To answer the first objection, it is important to clarify what to be a moral agent means. To be a moral agent is to have the capacity to discern right from wrong and thereby to be held accountable for one’s actions (Haksar 2016). Is God a moral agent? He is necessarily so. If He is omnipotent, He must be a moral agent as if he were not, this would imply that he is not capable of understanding right and wrong and this is a contradiction in terms. Put differently, the concept of ‘omnipotence’ necessarily entails that one is capable of exercising moral agency. The same cannot be affirmed for immorality and amorality. These refer to the absence of a capability to be moral or to a situation where morality is not a relevant factor (e.g., whether to drink jasmin or green tea) (Cordeiro-Rodrigues 2021). Thus, unless Gasser is willing to give up omnipotence, he cannot contend that God is not a moral agent.
Regarding the second objection, the first reply is that if this strong verificationist theory were true, this would render most universal propositions false. For example, this would mean that propositions such as ‘all flamingos are pink’ or ‘all men are mortal’ are false because there is no possible way to verify all the cases. Due to the fact that this theory is too demanding, generally speaking, philosophers consider today that it should be abandoned (Swinburne 2016). Instead, a better approach is to find theories that have a strong explanatory power. Moreover, the fact that we have imperfect knowledge of moral facts does not stand as an argument against moral realism. Natural sciences also revise their arguments and have imperfect knowledge and routinely revise their theories according to new paradigms (Kuhn 2012). We do not conclude from this that there are no natural facts and there is no reason to infer differently regarding moral facts.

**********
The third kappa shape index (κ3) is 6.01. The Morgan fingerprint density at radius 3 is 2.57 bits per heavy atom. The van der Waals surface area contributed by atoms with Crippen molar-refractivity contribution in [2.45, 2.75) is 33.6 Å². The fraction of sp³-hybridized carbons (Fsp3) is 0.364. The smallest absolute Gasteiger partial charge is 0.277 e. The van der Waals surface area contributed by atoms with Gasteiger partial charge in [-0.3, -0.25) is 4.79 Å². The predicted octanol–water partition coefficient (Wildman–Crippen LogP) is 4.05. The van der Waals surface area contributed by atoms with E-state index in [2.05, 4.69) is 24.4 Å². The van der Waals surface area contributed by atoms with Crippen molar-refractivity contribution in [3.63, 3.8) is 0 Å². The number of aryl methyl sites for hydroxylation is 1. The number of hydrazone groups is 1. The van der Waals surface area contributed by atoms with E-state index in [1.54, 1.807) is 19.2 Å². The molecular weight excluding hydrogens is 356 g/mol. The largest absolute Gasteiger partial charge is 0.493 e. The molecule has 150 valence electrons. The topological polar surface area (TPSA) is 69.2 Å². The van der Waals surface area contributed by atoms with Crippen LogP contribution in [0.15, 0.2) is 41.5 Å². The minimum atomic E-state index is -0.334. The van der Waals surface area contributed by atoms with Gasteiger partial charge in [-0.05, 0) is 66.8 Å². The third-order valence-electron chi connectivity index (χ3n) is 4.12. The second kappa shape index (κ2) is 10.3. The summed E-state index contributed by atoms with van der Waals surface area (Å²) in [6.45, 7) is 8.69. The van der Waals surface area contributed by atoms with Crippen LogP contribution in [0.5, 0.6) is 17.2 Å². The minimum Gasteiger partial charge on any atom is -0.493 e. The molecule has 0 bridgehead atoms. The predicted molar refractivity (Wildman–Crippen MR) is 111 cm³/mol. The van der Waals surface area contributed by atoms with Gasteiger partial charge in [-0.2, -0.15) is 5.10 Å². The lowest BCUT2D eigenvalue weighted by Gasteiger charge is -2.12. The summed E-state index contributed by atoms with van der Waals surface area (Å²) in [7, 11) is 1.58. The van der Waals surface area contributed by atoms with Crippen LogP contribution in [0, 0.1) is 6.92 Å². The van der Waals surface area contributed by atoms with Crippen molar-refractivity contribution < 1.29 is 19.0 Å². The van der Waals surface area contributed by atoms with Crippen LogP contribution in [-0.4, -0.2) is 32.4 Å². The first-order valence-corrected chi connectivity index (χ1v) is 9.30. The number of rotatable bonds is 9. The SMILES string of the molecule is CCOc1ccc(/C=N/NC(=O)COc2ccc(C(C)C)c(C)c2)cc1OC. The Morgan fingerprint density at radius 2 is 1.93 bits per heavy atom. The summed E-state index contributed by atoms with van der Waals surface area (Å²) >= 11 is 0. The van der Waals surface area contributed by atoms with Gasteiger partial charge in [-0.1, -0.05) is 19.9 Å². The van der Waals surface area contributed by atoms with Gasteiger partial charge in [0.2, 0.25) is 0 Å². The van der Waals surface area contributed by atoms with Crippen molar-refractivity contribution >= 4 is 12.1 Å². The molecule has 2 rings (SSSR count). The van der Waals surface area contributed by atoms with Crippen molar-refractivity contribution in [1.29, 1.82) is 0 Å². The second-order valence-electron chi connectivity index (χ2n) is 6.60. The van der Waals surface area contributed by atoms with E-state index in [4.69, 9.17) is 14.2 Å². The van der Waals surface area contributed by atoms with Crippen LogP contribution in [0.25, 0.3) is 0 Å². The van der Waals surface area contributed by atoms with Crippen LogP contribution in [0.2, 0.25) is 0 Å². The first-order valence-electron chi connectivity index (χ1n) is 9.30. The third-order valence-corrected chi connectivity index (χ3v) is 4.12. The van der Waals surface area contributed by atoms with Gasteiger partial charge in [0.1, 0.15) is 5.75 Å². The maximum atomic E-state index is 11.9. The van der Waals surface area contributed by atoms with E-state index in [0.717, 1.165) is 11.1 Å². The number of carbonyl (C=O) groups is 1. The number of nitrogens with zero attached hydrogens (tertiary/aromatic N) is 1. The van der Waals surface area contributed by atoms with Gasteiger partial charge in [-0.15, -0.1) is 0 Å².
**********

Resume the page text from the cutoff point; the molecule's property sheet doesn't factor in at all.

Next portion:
3. Non-Anthropocentric Moral Principles

A second possible interpretation of Gasser’s argument is that it is not that the world is amoral but that divine and human moral principles are distinct. This interpretation is suggested in the following passages:
If God is in no way dependent on the world and cannot be influenced by it, the moral standards obvious to us are hardly applicable to God. Since the problem of evil lives from these standards, evils in the world no longer count as direct counter-evidence to God’s existence as it might be the case that our moral concerns are in no way God’s concerns.
God is responsive to values, but these values may not make an exclusive reference to us.
According to this view, creation is moral but not human-driven. So, according to this interpretation, it is not that God is amoral like in the previous case. Instead, His moral code is different and not responsive to humans; thereby He cannot be judged by such standards. In this second interpretation, Gasser is not concerned about the naturalistic fallacy given that he himself seems to admit that God is the ultimate source of morality, which is precisely the kind of problem that proponents of the naturalistic fallacy are at odds with.
The first problem with this view is that it collapses into one of the interpretations of the Book of Job that Gasser finds incomplete and unconvincing. If the view that moral standards do not apply to God is true, in the face of such horrendous injustices as Job seems to suffer, we can only conclude that God’s moral rules are beyond human understanding and that Job should simply accept his destiny and humbly submit to God in the face of His greatness. But if there is an inscrutable moral code for humans, then this has several negative implications which seem not only to be at odds with Christian morality but also to be morally questionable more generally. If this theory were true, this would mean that humans can never be held accountable for moral wrongs. Just like a baby who cannot understand what is right and wrong and should not be held morally responsible for her actions, humans likewise should not, in this view, be held responsible for not following a rule which is impossible to understand: their relationship to God’s moral code is analogous to the one of babies vis à vis the moral code of adults.